O&P Library > Orthotics and Prosthetics > 1956, Vol 10, Num 4 > pp. 90 - 93

Orthotics and ProstheticsThis journal was digitally reproduced with permission from the American Orthotic & Prosthetic Association (AOPA).

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Unusual Copolymer Prosthesis (Thoracoplasty Restoration)

Harry M. Lewis *
C. O. Anderson *

You see in Fig. 1 and Fig. 2 the result of a typical thoracoplasty with post operative tissue recession on the left side front and back, and misaligned torso caused in part by lack of support and in part no doubt due to the patient attempting to shield the areas. You will also see the special type prosthesis which has been made.

The young lady who has so graciously permitted us to bring these pictures to you in the hope that it may result in comfort and a more normal appearance for others, is twenty six years old. The thoracoplasty was performed eight years ago. She and her family had been searching for some years in the hope of finding a satisfactory cosmetic restoration. It was relatively easy to get a breast restoration, but there seemed to be no one who could or would attempt to make the complete prosthesis indicated.

Our method of procedure is first to determine and mark plainly on the skin the outer periphery of the agreed-on restoration. A comfortable brassiere is then put on and a line marked extending laterally around at supported nipple height, if necessary cutting through the bra at various places, being sure the line is quite straight. The bra is then removed and the atrophied breast held in place in line with the normal side, by criss-crossing Scotch tape over a square of gauze which has been placed over the breast. We then spiral plaster bandage over normal breast and atrophied supported one. Before this plaster sets the bra is replaced molding it to the bandage with a moistened sponge. Application of plaster bandage is resumed until the entire torso front and back, armpits to waist is securely covered. This requires about five or six rolls of 4" bandage depending on size of patient. After plaster is set, a line is made longitudinally and the bandage cut through from bottom to bra strap on the side nearest the normal breast.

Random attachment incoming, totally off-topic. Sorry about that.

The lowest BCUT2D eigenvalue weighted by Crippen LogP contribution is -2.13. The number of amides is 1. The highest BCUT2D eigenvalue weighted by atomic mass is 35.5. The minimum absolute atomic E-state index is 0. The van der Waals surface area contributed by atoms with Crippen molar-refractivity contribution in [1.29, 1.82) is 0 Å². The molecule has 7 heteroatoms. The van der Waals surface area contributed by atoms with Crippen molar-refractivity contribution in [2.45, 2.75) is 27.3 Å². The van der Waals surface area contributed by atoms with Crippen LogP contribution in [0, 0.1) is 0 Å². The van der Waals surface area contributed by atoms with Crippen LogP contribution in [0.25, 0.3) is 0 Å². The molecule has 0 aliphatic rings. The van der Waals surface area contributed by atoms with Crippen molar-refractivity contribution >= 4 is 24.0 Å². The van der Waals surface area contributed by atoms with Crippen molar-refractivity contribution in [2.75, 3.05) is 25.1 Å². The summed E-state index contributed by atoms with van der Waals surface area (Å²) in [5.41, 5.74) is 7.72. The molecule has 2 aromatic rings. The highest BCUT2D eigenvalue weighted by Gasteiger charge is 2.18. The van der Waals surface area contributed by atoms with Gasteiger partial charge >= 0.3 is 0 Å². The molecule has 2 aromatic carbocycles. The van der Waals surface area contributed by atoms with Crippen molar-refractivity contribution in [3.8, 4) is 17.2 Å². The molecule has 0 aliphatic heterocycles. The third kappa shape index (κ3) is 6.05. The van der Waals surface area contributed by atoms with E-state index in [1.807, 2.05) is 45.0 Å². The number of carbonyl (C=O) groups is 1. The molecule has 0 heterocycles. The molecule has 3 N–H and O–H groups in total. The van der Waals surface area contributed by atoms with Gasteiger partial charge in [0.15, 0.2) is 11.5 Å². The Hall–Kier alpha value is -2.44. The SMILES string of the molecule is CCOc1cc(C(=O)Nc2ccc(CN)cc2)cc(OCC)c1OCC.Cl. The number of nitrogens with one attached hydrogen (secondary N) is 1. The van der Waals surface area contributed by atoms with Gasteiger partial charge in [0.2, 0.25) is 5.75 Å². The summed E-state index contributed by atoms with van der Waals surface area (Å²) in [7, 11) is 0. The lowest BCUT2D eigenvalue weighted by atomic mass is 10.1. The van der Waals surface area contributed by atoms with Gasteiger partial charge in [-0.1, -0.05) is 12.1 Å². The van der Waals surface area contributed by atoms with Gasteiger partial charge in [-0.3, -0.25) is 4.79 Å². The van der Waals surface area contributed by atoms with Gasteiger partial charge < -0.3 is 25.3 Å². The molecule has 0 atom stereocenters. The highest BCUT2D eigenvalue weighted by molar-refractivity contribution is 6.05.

The process of having the cast made is very tiring to the patient and the whole procedure requires the full cooperation of patient and prosthetist.

The laboratory part of the making of this item is the furnishing of the wax pattern for the try in and the molding of the copolymer foam. The manner in which the wax pattern is arrived at, is by sculpturing on to the plaster torso, a restoration of the depressed areas in water clay. Subsequently, a plaster template or negative is poured over the sculptured clay and then this latter removed, leaving the cavity. A hole is drilled into it to act as a sprue. The plaster mass of both positive and negative portions of the mold is soaked. A special hot wax formulation is then poured into the cavity which will need no separation other than the moist surface. When cooled the mold may be separated and any shrinkage compensated for. The wax pattern is then ready for try in.

The wax pattern is fitted to the patient, adding to or taking away as necessary to attain as nearly as possible the normal contour as well as the exact calipered thickness in the various areas to be restored. One of the great difficulties of course was the fact that the breast on the side of the operation had atrophied and needed to be very carefully built out as well as fitting perfectly the body area.

Following the adjustments to the wax pattern, a new positive and negative mold is made, this time in gypsum stone rather than plaster. Additional strength is given from the use of a seisel reinforcing. The mold is again sprued and cleaned and its surface treated with a separator. When the two halves are joined together and sealed, the foam is mixed according to the formula and injected into the cavity.

Steam curing is the best and a special pressure cooker was used for this prosthesis.

You will observe the brassiere strap incorporated in the copolymer holds the prosthesis in place, with a regular brassiere then worn as usual. The restoration extends somewhat below the brassiere which also aids in holding it in place. It is advisable to use small lingerie clips to hold the straps in line. This had not yet been done in Fig. 3 and Fig. 4 . In some circumstances it may be advisable to attach a web at the lower part extending around the body to keep the prosthesis more firmly in place.

This prosthesis is light in weight and cool yet durable and washable. It not only gives much needed support and comfort but also adds immeasurably to the poise and well-being of the patient by the natural appearance attained.

O&P Library > Orthotics and Prosthetics > 1956, Vol 10, Num 4 > pp. 90 - 93

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